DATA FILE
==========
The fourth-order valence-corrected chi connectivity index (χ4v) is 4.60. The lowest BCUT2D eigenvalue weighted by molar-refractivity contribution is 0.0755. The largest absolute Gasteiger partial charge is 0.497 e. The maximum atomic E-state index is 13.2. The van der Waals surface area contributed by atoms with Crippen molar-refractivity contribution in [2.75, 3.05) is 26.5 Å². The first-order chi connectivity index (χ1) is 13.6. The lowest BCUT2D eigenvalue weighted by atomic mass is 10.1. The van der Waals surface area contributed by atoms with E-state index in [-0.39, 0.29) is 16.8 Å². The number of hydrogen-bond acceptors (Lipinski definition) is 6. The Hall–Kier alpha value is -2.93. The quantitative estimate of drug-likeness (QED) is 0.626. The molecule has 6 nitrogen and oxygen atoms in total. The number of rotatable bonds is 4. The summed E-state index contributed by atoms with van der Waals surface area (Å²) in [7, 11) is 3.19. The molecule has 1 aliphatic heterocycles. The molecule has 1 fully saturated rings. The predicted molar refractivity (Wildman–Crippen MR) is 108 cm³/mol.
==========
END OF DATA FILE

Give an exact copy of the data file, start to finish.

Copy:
The fourth-order valence-corrected chi connectivity index (χ4v) is 4.60. The lowest BCUT2D eigenvalue weighted by molar-refractivity contribution is 0.0755. The largest absolute Gasteiger partial charge is 0.497 e. The maximum atomic E-state index is 13.2. The van der Waals surface area contributed by atoms with Crippen molar-refractivity contribution in [2.75, 3.05) is 26.5 Å². The first-order chi connectivity index (χ1) is 13.6. The lowest BCUT2D eigenvalue weighted by atomic mass is 10.1. The van der Waals surface area contributed by atoms with E-state index in [-0.39, 0.29) is 16.8 Å². The number of hydrogen-bond acceptors (Lipinski definition) is 6. The Hall–Kier alpha value is -2.93. The quantitative estimate of drug-likeness (QED) is 0.626. The molecule has 6 nitrogen and oxygen atoms in total. The number of rotatable bonds is 4. The summed E-state index contributed by atoms with van der Waals surface area (Å²) in [7, 11) is 3.19. The molecule has 1 aliphatic heterocycles. The molecule has 1 fully saturated rings. The predicted molar refractivity (Wildman–Crippen MR) is 108 cm³/mol.